Wednesday, January 17, 2007

I Don't Wanna Work

I just want to hang with the tot all day.

This is not necessarily a knock against my job, but I know a hell of a lot of people, far and away the majority (from anecdotal evidence) in my general economic stratum who would rather be home with their pre-school kids than doin' time at the office 5 days/week.

If they could afford it.

Now, everyone bitches about money it's true, but for people in the middle-income brackets it really is a hell of a stretch to go it on one salary, given the cost of housing in the major metropolitan areas and the amount of help coming from the feds, i.e., none. $100 a month (pre-tax) from Mr. Harper? Do me a favour.

But of course this isn't news to anyone, because after all we're in the midst of a child care crisis in this country. "Child Care" is one of those issues, like "Homelessness," that's really an amalgam of a whole bunch of other sub-issues, and the needs and wants of every parent/family are different. Take a look at this article in yesterday's Star:

When Toronto physician Heather MacNeill was pregnant with her first child, she dutifully put her name on the waiting list for a toddler space at Withrow Childcare Centre.

Almost four years later, her daughter Leia, now 3 1/2, is still waiting for a spot in the popular Riverdale-area daycare.

"We did our research and my husband and I really wanted our child to be in a good daycare in our neighbourhood," said MacNeill, who gave birth to the couple's second child in September and is making do with a nanny when she works.

A Riverdale doctor who, it would seem, only applied to one daycare centre is a pretty bizarre example to use for sure, but I'm assuming the point here is to highlight the lack of decent spaces and length of waiting lists in some Toronto neighbourhoods rather than the financial situation of one particular family. But this is kind of the problem in a nutshell: the people who really need (however you define that term) the spaces are either those who can readily afford it or those in a desperate financial bind, i.e., those who have to work because it's the only way they'll ever dig themselves out of their current situation.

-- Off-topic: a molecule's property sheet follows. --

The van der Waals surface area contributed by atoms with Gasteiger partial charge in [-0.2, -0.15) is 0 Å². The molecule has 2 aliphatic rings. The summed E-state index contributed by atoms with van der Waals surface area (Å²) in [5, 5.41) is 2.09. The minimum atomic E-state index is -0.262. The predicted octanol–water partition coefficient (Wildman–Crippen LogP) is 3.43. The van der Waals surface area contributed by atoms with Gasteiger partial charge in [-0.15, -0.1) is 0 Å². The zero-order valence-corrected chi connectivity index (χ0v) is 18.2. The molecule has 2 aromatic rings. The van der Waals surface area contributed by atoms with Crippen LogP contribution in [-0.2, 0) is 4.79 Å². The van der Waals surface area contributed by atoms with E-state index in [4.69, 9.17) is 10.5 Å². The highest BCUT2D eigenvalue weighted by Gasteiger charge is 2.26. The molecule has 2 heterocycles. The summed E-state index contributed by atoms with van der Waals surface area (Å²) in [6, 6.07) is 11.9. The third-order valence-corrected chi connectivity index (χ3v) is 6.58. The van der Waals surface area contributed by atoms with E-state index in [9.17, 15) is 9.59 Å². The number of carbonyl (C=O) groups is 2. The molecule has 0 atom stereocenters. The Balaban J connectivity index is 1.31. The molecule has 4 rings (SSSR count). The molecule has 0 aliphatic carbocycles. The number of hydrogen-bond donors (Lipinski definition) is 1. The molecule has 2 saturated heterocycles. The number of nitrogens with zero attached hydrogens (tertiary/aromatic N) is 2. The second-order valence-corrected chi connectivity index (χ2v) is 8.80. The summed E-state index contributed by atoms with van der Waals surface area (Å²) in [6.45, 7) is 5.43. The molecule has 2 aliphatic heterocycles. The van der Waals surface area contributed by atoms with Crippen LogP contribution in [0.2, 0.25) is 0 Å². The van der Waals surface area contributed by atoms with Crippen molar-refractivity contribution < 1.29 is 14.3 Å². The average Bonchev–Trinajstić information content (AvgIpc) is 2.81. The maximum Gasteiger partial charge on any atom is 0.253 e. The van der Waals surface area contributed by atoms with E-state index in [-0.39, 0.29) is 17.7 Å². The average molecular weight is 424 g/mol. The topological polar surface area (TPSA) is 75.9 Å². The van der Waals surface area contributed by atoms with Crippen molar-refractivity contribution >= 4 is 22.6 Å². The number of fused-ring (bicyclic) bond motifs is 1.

Just to be clear: I'm not one of these conservative cranks [scroll down to comments] who thinks that the evil Liberal elite in this country wants to wrench all of our kids away from us and airdrop them into soulless kiddie penitentiaries. But I do think that certain interests have been pushing institutionalized care (like junior kindergarten before it) as the ideal. We're lucky. My daughter's in a great, great daycare, run by a non-profit family services group, and she's thriving. I'm not. Every day your kid does something new or develops some new verbal or physical skill, and we're only there to see it when we're half-awake and rushed in the mornings or tired and rushed at the end of the working day. And I do think it's bizarre that any society would consider laying out a huge whack o' cash to fund an army of professionals to take care of kids when most of us'd rather do it ourselves.

I guess the point to all of this is that I, and a lot of people in my boat, don't really care about an increase in overall daycare spaces or even about the possibility of a partially-subsidized system. What I want is some help--income supplements, major tax credits, income splitting for tax purposes, how about it?--that would at least give me the option of doing what I want.

She agrees with my every word.

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